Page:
The economic toll of Britain’s Brexit and France’s “yellow vest” movement cooled French champagne sales in 2018 to its lowest level since 2004, private trade data revealed.
According to the figures published Sunday, March 17, by the Comité Interprofessionnel du Vin de Champagne (CIVC) at the Prowein show in Düsseldorf, Germany, champagne bottles sold globally declined by 1.8% to 302 million in 2018, though revenue moved higher by .3% to a record $5.6 billion as per bottle prices were inflated.
“The fall in volume is becoming a bit worrying, with the slowdown in France and Britain not compensated by higher sales outside the European Union,” CIVC co-president Jean-Marie Barillere told Reuters.
France and Britain are about 60% of total sales by volume. French sales dropped 4.2% to 147 million bottles, with more bottles exported than consumed in France for the first time in a century. In Britain, sales dropped to $460 million, compared with $470 million a year earlier.
Barillere said yellow vest protests had crushed tourism in Paris, and an economic slowdown in the country is hurting demand.
“In view of Brexit’s uncertainties, houses have exported more than the needs of the market generating stocks. In France, the effect ‘yellow vests’ end of the year has occurred in a more global climate of uncertainties,” Barillere explained.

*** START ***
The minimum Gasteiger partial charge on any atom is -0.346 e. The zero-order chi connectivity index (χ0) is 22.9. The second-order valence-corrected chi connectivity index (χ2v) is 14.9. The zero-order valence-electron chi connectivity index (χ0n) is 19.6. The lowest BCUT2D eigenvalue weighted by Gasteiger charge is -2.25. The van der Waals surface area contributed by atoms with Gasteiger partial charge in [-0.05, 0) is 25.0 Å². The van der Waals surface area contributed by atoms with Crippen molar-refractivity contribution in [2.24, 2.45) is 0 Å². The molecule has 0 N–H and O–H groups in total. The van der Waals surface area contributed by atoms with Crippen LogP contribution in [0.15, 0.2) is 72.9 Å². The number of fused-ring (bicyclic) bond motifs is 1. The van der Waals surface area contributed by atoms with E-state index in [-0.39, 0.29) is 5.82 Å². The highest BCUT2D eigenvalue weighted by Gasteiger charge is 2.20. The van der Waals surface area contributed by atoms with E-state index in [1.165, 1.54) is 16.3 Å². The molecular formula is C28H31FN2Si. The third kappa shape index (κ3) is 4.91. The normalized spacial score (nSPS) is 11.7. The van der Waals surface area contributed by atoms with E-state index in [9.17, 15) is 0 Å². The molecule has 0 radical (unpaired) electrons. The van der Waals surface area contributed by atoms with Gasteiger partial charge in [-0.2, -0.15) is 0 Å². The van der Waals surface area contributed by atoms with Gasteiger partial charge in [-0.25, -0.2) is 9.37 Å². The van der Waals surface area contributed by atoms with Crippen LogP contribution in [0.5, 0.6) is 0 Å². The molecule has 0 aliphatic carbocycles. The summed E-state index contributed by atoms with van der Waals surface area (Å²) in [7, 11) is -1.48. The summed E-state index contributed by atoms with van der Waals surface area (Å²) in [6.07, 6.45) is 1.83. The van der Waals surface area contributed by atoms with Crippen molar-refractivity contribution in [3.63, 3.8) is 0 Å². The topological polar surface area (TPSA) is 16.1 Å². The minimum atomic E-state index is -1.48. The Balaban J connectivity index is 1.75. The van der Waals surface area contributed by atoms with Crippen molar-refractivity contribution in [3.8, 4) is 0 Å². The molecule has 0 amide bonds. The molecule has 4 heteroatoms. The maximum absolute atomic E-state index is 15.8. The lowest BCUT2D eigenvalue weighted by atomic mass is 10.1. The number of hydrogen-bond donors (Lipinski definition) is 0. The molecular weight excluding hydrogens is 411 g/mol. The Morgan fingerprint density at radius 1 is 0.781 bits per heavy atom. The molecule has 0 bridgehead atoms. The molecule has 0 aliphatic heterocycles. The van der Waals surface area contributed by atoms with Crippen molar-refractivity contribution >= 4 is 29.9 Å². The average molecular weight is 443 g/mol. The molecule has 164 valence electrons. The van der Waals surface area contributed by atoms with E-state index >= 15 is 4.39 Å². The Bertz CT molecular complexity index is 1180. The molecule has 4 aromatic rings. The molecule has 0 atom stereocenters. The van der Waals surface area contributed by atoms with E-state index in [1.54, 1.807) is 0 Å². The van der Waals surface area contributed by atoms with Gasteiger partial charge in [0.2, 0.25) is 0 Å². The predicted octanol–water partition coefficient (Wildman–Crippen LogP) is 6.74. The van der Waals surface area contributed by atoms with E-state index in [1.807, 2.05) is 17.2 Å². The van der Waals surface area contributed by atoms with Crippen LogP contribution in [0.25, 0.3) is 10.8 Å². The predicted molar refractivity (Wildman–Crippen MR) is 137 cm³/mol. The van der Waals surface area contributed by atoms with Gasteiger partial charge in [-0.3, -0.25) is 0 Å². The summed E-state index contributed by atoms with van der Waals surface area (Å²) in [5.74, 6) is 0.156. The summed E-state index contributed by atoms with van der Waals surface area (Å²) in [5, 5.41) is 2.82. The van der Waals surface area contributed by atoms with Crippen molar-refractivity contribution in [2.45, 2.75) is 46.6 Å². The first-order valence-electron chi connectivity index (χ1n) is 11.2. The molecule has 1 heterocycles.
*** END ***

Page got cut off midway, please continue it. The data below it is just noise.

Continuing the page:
Total French Champagne export sales moved up .6% to 155 million bottles, while total export revenue increased by 1.8% to $3.3 billion as big-name champagne companies, such as LVMH’s Moët & Chandon and Pernod Ricard’s Mumm, were hot sellers in Asia and the United States.
In Britain, sales declined for the third consecutive year, mainly due to uncertainties surrounding the country’s planned exit from the European Union. Volumes fell 3.6% to 26.8 million bottles with a total revenue of $460 million. Volumes had already collapsed by 11% in 2017 and 9% in 2016.
Sales to the United States increased by 2.7% to 23.7 million bottles with revenues of $654 million. Sales to Japan were up 5.5% to 13.6 million bottles, while sales to Hong Kong and China, each accounting for 2 million bottles, were up 12% and 10.1% respectively. The most significant sales increase was seen in South Africa, where volume was up more than 38% to 1.1 million bottles.
CIVC warned that Italian prosecco, which is three to four times cheaper, has been a strong competitor to champagne.
While Brexit and yellow vest protestors have caused many economic uncertainties across the Eurozone, the champagne crisis in France and Britain is just another example of how the regional economy is headed for disaster.
via ZeroHedge News https://ift.tt/2TLTCBc Tyler Durden